Loyola’s President Jo Ann Rooney spoke about the university’s plans to hold off on hiring a permanent provost for two years at a virtual University Senate General Assembly meeting June 15.
University Senate Chair Sarita Heer said the Senate hosted the event so the community could share concerns and hear directly from Rooney about the university’s plans following former Provost and Chief Academic Officer Norberto Grzywacz’s resignation. The University Senate consists of 33 students, faculty and staff and advises the Office of the President.
Rooney also spoke about Loyola’s latest strategic plan which will guide decision-making for the next five years and the university’s plans to welcome students back to campus after a unique year. Heer said 466 people registered for the virtual meeting and 334 people attended.
“We hope this is the beginning of a continuing conversation as we all work toward a successful transition of Loyola’s academic leadership and toward the start of an academic year fully on campus,” Heer told The Phoenix.
Rooney said during the June 15 meeting Loyola is in the process of hiring someone to act as the university’s interim provost for the next two years. She said an announcement about who will fill the role should come “within the next week or so.”
Rooney said hiring a permanent provost would have to wait for at least two years, citing some of the school’s more immediate goals.
“We have to focus on our return to our fully open campus, our moving of the strategic plan, and ensuring our hiring of leadership … move forward and are successful,” Rooney said.
Michael Kaufman — who’s worked at Loyola for 35 years in various roles including, dean of Loyola’s School of Law and interim vice provost — is acting as Loyola’s current provost and chief academic officer. Kaufman is the fourth to serve in the role under Rooney since she took office in 2016, The Phoenix reported.
Grzywacz — who served as provost for the past year following the university’s two-year search for a permanent provost — plans to return to a faculty position to “focus on his research and academic interests,” The Phoenix reported. Rooney said she couldn’t share more information about what led to Grzywacz’s resignation because she said it’s university policy not to comment on personnel issues.
Loyola is partnering with The Registry — a company that connects universities to administrators for interim positions — to find candidates for the interim provost position, though it’s also considering current faculty for the role, Rooney said.
In addition to the interim provost role, Rooney said the university is working to fill four other administrator positions, including vice president of institutional diversity, equity and inclusion (DEI), vice president of the division of student development and deans for Loyola’s Law School and Quinlan School of Business.
“I am very confident with our existing academic leadership in place as well as, whether it’s through the registry or our internal community, that we’ll have someone in the [interim provost] position who’ll represent the university well, represent our interests well, and is very committed to Loyola, our mission and our strategy and next steps forward,” Rooney said.
The university is also continuing to hire new faculty members “because of the incoming largest freshman class in our history,” Loyola spokesperson Anna Rozenich said.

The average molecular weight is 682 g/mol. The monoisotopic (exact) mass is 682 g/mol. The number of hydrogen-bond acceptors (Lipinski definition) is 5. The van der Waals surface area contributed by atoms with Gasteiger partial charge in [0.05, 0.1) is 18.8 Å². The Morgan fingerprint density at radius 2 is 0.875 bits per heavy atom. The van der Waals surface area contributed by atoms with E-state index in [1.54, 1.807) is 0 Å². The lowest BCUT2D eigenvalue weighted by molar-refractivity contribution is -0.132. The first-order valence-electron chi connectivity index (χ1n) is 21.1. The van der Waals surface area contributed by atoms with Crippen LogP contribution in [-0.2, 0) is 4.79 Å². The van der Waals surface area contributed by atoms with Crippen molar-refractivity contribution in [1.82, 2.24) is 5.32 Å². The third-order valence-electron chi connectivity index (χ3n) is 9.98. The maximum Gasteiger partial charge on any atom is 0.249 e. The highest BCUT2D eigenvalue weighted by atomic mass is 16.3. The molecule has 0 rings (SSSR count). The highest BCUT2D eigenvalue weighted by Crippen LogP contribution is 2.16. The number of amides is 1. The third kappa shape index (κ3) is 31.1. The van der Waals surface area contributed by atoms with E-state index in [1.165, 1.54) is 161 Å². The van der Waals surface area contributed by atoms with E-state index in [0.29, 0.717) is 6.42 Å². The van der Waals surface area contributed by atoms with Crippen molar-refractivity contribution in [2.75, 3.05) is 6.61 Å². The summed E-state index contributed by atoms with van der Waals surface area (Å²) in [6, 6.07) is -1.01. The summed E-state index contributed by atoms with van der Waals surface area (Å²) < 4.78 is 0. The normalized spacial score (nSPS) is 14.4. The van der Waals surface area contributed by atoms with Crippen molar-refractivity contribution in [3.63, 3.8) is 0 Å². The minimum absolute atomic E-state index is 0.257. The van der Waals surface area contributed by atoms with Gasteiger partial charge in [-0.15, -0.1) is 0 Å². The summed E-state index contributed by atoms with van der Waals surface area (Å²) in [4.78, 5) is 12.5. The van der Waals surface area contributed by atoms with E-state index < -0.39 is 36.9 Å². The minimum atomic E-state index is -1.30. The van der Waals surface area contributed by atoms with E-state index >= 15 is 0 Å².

Loyola’s Board of Trustees approved the university’s latest strategic plan in June, according to a June 8 email from Rooney. It’s a “living plan” designed to guide the university’s decision-making for the next five years. The plan took just under two years to create and is built around six guiding principles.
Rooney said the plan is data-driven so its success can be measured. Committees are currently determining processes and metrics to gauge the university’s progress, Rooney’s email said. These committees plan to meet with students, faculty and staff for input on these specifics during fall 2021.
Rooney said in the email administrators will report on how the plan has been implemented when the Board of Trustees meets in December 2021.
Loyola releases a new strategic plan every five years. Its 2015-20 strategic plan focused on creating “a more just, humane and sustainable world,” The Phoenix reported. As part of that plan, Loyola launched Arrupe College and the engineering science program in 2015. Loyola’s 2009-14 strategic plan led to the launch of the Institute for Environmental Sustainability and a revision of the Core Curriculum.
As Loyola prepares to fully reopen in fall 2021, Rooney said the university will accept its largest first-year class. She said this averaged out Loyola’s overall enrollment after 2020’s first-year class was smaller due to the pandemic. The university is expecting between 2,800 and 2,900 first-year students and 450 transfer students for the upcoming fall semester, Rozenich said.
Since many sophomores have never been to Loyola’s campuses due to the pandemic, the university planned a day of in-person events to “help them adjust to life at Loyola and built excitement around coming to campus,” Rozenich said.
Second-Year Sunday will take place Aug. 29 and include Loyola traditions tours, the opportunity to walk through the green doors of Cudahy Library, chances to meet with other classmates and university resources, among other things.
Sophomores will also have access to Welcome Week activities and will receive a wristband for this during move-in or at Second-Year Sunday.